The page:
Flowers in Pastel Part 2

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The next stage after the white flower is coloured flowers. But these bougainvillea are a real challenge, as they have so many colours. Again, the best strategy is to do a tonal study, and take a black and white photo to help you.

bougainvillea b&w

You can see that the tones are much more subtle than they were in the case of the white rose. The red flower is a much darker tone, even though it’s a bright colour. And the delicate veins stand out as dark lines, but they must not be too strongly emphasised.

bougainvillea 4

As I did with the rose, I use a basic colour to indicate the lightest parts of each flower. I’m working on a neutral dark grey paper.

bougainvillea 3

I tried working on the textured side of the paper first, but I just don’t find it works for me. Here I’m using a make up tool to blend the colours, but the little pits in the paper still keep coming back and creating a texture I don’t want!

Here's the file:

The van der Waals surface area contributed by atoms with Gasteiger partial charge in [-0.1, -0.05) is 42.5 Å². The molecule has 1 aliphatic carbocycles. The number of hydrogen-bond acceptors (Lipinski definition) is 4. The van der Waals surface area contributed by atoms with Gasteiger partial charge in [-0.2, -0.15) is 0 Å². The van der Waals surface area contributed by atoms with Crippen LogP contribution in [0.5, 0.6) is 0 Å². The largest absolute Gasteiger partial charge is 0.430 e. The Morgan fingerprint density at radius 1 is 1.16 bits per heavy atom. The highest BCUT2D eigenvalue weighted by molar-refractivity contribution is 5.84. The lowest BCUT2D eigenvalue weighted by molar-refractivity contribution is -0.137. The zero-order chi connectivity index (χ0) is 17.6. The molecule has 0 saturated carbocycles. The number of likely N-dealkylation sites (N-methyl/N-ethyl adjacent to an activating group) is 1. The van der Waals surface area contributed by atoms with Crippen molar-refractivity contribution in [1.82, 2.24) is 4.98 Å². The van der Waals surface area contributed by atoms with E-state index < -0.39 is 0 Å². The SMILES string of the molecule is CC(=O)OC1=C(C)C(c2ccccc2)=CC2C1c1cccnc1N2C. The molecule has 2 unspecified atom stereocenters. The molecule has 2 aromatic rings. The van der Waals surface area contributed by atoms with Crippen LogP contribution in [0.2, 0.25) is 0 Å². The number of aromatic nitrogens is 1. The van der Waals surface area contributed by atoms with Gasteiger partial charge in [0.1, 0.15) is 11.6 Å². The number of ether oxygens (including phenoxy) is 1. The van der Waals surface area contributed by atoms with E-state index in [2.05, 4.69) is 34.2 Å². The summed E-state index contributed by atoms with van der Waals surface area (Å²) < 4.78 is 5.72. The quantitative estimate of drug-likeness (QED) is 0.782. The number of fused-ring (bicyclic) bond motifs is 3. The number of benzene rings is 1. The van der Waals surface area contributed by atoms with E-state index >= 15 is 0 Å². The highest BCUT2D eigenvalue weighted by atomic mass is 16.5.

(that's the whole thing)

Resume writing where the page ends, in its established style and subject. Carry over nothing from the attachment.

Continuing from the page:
bougainvillea 5

This is the final version on the smooth side of the paper. I used dark green (the complementary of red) and black behind the flower to make the pink glow even more. I’ve only slightly indicated the veins in the petals, and I used blue on the upper right petal to help indicate that it is receding from view, while the petal on the left is coming towards the viewer so I used warmer, lighter colours.  I have left the background flowers unfinished, as I like them just as they are.

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